I don’t like shopping. While I can linger for hours in a bookstore, I simply don’t have the patience for browsing and trying on clothes.
If I could afford it, I wouldn’t mind having a personal shopper figure out my sartorial dilemmas: Can you find me a diaphanous black silk blouse that is similar to what I saw in Hugo Boss but doesn’t cost an arm and a leg? Do these shoes go with the dress and would this ensemble be good enough for a black-tie event? I need a pair of skinny jeans that fits perfectly and doesn’t need any alteration…
However, whenever the month-long winter or summer sale arrives, I would diligently hit some of my preferred shops and hope to swiftly find whatever it is that I’m looking for at a heavily discounted price (up to 70%). Fortunately, and unfortunately, fashion shopping is limited in Brussels compared to Paris and London, as well as Antwerp. Which means that I just need to go to the two main shopping streets – Avenue Louise and Rue Antoine Dansaert – to get this twice-yearly chore over and done with.
While the contemporary fashion options in Brussels are not particularly exciting, you can find a good selection of quality vintage fashion shops in the city – for instance, see this list compiled by a writer for The Guardian.
Modes (164 rue Blaes) is a personal favourite. Run by a husband-and-wife couple, Modes works frequently with theatre and movie costume designers. What differentiates Modes from the other vintage shops in Brussels is that it specialises in antique clothes and fabrics, going as far back as the 18th century.
The last time I was there, I ended up chatting with Michael, the owner of the shop. In that half hour or so, I learnt that he used to be an excellent frisbee player, that “golf frisbee” was popular in the 1970s and as part of the Belgian national team, he got to travel around the world from the US to Goa, India. Who knew frisbee is an international competitive sport?
He was candid about having “only” 12 years of education and not having a university education. He talked about how he would always do his best in whatever job he did, even if it was just doing the dishes, treating it as his own personal project but the people that he worked for didn’t care much for him or the other employees.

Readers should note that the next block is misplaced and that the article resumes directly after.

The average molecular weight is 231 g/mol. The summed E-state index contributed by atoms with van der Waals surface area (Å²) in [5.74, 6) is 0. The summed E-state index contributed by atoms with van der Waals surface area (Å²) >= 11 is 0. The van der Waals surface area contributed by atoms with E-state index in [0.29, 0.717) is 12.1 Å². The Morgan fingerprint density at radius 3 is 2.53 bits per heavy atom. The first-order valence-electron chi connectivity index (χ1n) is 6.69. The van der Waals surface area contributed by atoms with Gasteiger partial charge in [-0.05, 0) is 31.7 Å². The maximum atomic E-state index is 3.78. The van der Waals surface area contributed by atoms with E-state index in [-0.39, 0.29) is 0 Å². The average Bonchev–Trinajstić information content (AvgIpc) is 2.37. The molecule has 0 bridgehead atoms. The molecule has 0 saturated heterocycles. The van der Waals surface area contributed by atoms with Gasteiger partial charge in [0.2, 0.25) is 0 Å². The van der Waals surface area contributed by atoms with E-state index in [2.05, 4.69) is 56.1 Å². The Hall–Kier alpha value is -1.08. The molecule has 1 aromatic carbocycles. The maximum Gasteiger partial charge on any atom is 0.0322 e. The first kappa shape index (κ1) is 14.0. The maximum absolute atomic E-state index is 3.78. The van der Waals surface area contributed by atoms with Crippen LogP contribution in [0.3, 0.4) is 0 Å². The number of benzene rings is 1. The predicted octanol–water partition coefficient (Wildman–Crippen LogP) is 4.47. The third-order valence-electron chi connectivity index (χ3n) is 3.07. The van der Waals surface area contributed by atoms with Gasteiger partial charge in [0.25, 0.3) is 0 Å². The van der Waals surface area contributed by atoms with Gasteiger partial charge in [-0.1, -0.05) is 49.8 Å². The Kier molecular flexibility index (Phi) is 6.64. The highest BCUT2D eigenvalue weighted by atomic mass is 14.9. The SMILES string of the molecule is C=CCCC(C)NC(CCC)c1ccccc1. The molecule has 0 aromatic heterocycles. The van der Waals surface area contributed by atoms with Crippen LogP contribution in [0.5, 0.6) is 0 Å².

In his last job, he was ungraciously let go after having completed the cataloging and indexing of the products in a warehouse. It happened to be his 30th birthday.
On that eventful day, he went to the flea market at Place du Jeu de Balle – which is not far from Modes – and his friend urged him to try it out on his own and gave him some of her supplies to sell. He was quick to add that he wasn’t going into the flea market business cold. After all, his mother was an antique dealer while his brother made a living by fixing old furniture. What started out first as an informal spot on Place du Jeu de Balle selling old lamps and furniture eventually morphed into a specialised business trading in antique textiles and clothing.
There was a gorgeous beaded dress hanging in the window display. He brought it down for me to see and I was surprised at how heavy the dress weighed. There must have been at least one kilogram of beads attached to it! It wasn’t cheap (about 500€), oh but what a piece of art. Fortunately it was too large for me, so buying it was out of the question.
We talked about “les Années folles” (“Roaring Twenties”) and Michael said that such flapper dresses were made to be worn for one night of revelry and were tossed aside by their exhausted owners afterward. In certain secondhand shops in New York, he used to find the countertops piled high with these fancy beaded dresses for sale.
After bidding au revoir to Michael, I made my way to Gabriele Vintage (27 rue des Chartreux), which was opened by a German lady after whom the shop is named. Gabriele Vintage is a wonderland for ladies who adore vintage fashion, especially hats, from the 1920s to the 1980s.
The first time I was there, I ended up buying a sequined dress from the 1970s that I had tried on for fun, to see how I would look in something that I thought was rather old-fashioned. Funny how often I end up buying clothes that I didn’t intend to purchase in the first place!
The tricky thing with this dress is that it’s not appropriate for everyday wear. Because it is so distinctive, I’ve only been able to wear it at the opening events for two hotels. Even then, I had to consider that most of my colleagues who saw me wear it the first time in Seville were not present at the latter event in Venice!
Who knows when will be the next time I would get to wear it?